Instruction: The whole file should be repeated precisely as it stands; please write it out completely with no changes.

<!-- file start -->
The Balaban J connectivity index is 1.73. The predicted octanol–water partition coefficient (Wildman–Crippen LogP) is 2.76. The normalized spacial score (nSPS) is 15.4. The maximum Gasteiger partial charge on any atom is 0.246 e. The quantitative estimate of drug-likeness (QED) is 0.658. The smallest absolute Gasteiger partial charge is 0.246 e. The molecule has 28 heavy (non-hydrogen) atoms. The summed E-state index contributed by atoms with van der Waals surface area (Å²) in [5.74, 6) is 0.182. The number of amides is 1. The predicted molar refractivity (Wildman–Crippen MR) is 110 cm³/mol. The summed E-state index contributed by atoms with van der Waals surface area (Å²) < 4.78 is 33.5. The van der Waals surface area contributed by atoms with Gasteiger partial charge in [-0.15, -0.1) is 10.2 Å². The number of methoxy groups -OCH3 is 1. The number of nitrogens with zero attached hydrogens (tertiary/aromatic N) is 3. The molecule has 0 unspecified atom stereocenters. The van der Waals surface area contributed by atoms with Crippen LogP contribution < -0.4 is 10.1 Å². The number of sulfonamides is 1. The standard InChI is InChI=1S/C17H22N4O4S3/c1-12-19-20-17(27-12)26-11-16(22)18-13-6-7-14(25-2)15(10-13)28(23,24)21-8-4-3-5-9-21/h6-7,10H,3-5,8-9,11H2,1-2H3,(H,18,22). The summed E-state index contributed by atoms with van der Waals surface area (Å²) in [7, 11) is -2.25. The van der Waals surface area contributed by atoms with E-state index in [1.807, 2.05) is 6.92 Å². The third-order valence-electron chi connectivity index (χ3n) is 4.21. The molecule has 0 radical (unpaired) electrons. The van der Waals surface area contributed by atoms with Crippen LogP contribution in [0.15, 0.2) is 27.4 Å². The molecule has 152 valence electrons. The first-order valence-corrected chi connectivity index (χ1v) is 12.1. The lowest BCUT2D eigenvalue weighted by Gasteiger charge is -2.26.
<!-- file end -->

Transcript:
The Balaban J connectivity index is 1.73. The predicted octanol–water partition coefficient (Wildman–Crippen LogP) is 2.76. The normalized spacial score (nSPS) is 15.4. The maximum Gasteiger partial charge on any atom is 0.246 e. The quantitative estimate of drug-likeness (QED) is 0.658. The smallest absolute Gasteiger partial charge is 0.246 e. The molecule has 28 heavy (non-hydrogen) atoms. The summed E-state index contributed by atoms with van der Waals surface area (Å²) in [5.74, 6) is 0.182. The number of amides is 1. The predicted molar refractivity (Wildman–Crippen MR) is 110 cm³/mol. The summed E-state index contributed by atoms with van der Waals surface area (Å²) < 4.78 is 33.5. The van der Waals surface area contributed by atoms with Gasteiger partial charge in [-0.15, -0.1) is 10.2 Å². The number of methoxy groups -OCH3 is 1. The number of nitrogens with zero attached hydrogens (tertiary/aromatic N) is 3. The molecule has 0 unspecified atom stereocenters. The van der Waals surface area contributed by atoms with Crippen LogP contribution < -0.4 is 10.1 Å². The number of sulfonamides is 1. The standard InChI is InChI=1S/C17H22N4O4S3/c1-12-19-20-17(27-12)26-11-16(22)18-13-6-7-14(25-2)15(10-13)28(23,24)21-8-4-3-5-9-21/h6-7,10H,3-5,8-9,11H2,1-2H3,(H,18,22). The summed E-state index contributed by atoms with van der Waals surface area (Å²) in [7, 11) is -2.25. The van der Waals surface area contributed by atoms with E-state index in [1.807, 2.05) is 6.92 Å². The third-order valence-electron chi connectivity index (χ3n) is 4.21. The molecule has 0 radical (unpaired) electrons. The van der Waals surface area contributed by atoms with Crippen LogP contribution in [0.15, 0.2) is 27.4 Å². The molecule has 152 valence electrons. The first-order valence-corrected chi connectivity index (χ1v) is 12.1. The lowest BCUT2D eigenvalue weighted by Gasteiger charge is -2.26.